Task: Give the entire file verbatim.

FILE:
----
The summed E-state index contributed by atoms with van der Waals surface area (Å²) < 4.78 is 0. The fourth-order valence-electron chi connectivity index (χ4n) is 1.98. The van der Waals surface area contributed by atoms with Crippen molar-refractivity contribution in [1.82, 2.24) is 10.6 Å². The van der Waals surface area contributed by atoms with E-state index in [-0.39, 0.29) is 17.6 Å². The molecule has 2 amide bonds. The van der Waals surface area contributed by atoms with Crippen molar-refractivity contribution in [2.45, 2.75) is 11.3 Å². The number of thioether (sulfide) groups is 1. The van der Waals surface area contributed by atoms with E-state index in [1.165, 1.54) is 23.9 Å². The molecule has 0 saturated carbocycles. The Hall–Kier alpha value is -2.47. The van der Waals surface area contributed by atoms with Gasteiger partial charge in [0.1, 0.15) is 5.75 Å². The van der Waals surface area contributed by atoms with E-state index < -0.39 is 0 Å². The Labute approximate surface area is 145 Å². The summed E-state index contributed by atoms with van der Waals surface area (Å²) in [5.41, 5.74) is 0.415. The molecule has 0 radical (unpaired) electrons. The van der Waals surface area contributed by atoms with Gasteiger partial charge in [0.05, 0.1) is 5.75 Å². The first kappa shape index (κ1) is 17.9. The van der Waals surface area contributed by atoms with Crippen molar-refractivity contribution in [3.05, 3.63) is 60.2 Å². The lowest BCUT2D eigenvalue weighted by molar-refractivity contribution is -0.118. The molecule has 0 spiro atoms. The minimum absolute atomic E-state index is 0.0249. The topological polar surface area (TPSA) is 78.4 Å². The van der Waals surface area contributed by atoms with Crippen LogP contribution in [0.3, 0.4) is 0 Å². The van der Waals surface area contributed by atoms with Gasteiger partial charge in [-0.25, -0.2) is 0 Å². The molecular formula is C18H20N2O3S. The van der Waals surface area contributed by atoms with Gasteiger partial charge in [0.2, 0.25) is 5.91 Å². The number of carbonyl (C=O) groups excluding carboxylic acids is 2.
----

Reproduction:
The summed E-state index contributed by atoms with van der Waals surface area (Å²) < 4.78 is 0. The fourth-order valence-electron chi connectivity index (χ4n) is 1.98. The van der Waals surface area contributed by atoms with Crippen molar-refractivity contribution in [1.82, 2.24) is 10.6 Å². The van der Waals surface area contributed by atoms with E-state index in [-0.39, 0.29) is 17.6 Å². The molecule has 2 amide bonds. The van der Waals surface area contributed by atoms with Crippen molar-refractivity contribution in [2.45, 2.75) is 11.3 Å². The number of thioether (sulfide) groups is 1. The van der Waals surface area contributed by atoms with E-state index in [1.165, 1.54) is 23.9 Å². The molecule has 0 saturated carbocycles. The Hall–Kier alpha value is -2.47. The van der Waals surface area contributed by atoms with Gasteiger partial charge in [0.1, 0.15) is 5.75 Å². The van der Waals surface area contributed by atoms with E-state index < -0.39 is 0 Å². The Labute approximate surface area is 145 Å². The summed E-state index contributed by atoms with van der Waals surface area (Å²) in [5.41, 5.74) is 0.415. The molecule has 0 radical (unpaired) electrons. The van der Waals surface area contributed by atoms with Gasteiger partial charge in [0.05, 0.1) is 5.75 Å². The first kappa shape index (κ1) is 17.9. The van der Waals surface area contributed by atoms with Crippen molar-refractivity contribution in [3.05, 3.63) is 60.2 Å². The lowest BCUT2D eigenvalue weighted by molar-refractivity contribution is -0.118. The molecule has 0 spiro atoms. The minimum absolute atomic E-state index is 0.0249. The topological polar surface area (TPSA) is 78.4 Å². The van der Waals surface area contributed by atoms with Crippen LogP contribution in [0.3, 0.4) is 0 Å². The van der Waals surface area contributed by atoms with Gasteiger partial charge in [-0.25, -0.2) is 0 Å². The molecular formula is C18H20N2O3S. The van der Waals surface area contributed by atoms with Gasteiger partial charge in [0.2, 0.25) is 5.91 Å². The number of carbonyl (C=O) groups excluding carboxylic acids is 2.